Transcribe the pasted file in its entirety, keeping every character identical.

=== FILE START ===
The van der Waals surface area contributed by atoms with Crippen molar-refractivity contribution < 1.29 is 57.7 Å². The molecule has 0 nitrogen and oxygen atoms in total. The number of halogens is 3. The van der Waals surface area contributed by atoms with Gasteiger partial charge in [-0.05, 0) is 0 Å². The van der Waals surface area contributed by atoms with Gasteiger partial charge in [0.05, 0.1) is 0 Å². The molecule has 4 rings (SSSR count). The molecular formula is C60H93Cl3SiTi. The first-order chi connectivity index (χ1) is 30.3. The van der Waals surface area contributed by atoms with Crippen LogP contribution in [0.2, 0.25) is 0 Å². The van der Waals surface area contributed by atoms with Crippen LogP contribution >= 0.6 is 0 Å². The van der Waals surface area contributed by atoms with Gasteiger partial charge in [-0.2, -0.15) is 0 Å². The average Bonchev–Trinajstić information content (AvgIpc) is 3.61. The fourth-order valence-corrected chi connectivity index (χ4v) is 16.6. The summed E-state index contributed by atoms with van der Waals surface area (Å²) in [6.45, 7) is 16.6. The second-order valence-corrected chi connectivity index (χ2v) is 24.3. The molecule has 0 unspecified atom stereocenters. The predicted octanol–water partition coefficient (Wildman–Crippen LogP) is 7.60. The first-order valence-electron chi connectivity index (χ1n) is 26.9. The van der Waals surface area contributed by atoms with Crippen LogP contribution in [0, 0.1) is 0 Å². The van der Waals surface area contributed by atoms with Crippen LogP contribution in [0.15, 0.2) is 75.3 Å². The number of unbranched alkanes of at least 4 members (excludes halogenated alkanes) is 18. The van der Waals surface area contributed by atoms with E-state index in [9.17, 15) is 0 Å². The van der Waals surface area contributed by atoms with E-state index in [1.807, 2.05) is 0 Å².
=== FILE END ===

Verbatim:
The van der Waals surface area contributed by atoms with Crippen molar-refractivity contribution < 1.29 is 57.7 Å². The molecule has 0 nitrogen and oxygen atoms in total. The number of halogens is 3. The van der Waals surface area contributed by atoms with Gasteiger partial charge in [-0.05, 0) is 0 Å². The van der Waals surface area contributed by atoms with Gasteiger partial charge in [0.05, 0.1) is 0 Å². The molecule has 4 rings (SSSR count). The molecular formula is C60H93Cl3SiTi. The first-order chi connectivity index (χ1) is 30.3. The van der Waals surface area contributed by atoms with Crippen LogP contribution in [0.2, 0.25) is 0 Å². The van der Waals surface area contributed by atoms with Crippen LogP contribution >= 0.6 is 0 Å². The van der Waals surface area contributed by atoms with Gasteiger partial charge in [-0.2, -0.15) is 0 Å². The average Bonchev–Trinajstić information content (AvgIpc) is 3.61. The fourth-order valence-corrected chi connectivity index (χ4v) is 16.6. The summed E-state index contributed by atoms with van der Waals surface area (Å²) in [6.45, 7) is 16.6. The second-order valence-corrected chi connectivity index (χ2v) is 24.3. The molecule has 0 unspecified atom stereocenters. The predicted octanol–water partition coefficient (Wildman–Crippen LogP) is 7.60. The first-order valence-electron chi connectivity index (χ1n) is 26.9. The van der Waals surface area contributed by atoms with Crippen LogP contribution in [0, 0.1) is 0 Å². The van der Waals surface area contributed by atoms with Crippen LogP contribution in [0.15, 0.2) is 75.3 Å². The number of unbranched alkanes of at least 4 members (excludes halogenated alkanes) is 18. The van der Waals surface area contributed by atoms with E-state index in [9.17, 15) is 0 Å². The van der Waals surface area contributed by atoms with E-state index in [1.807, 2.05) is 0 Å².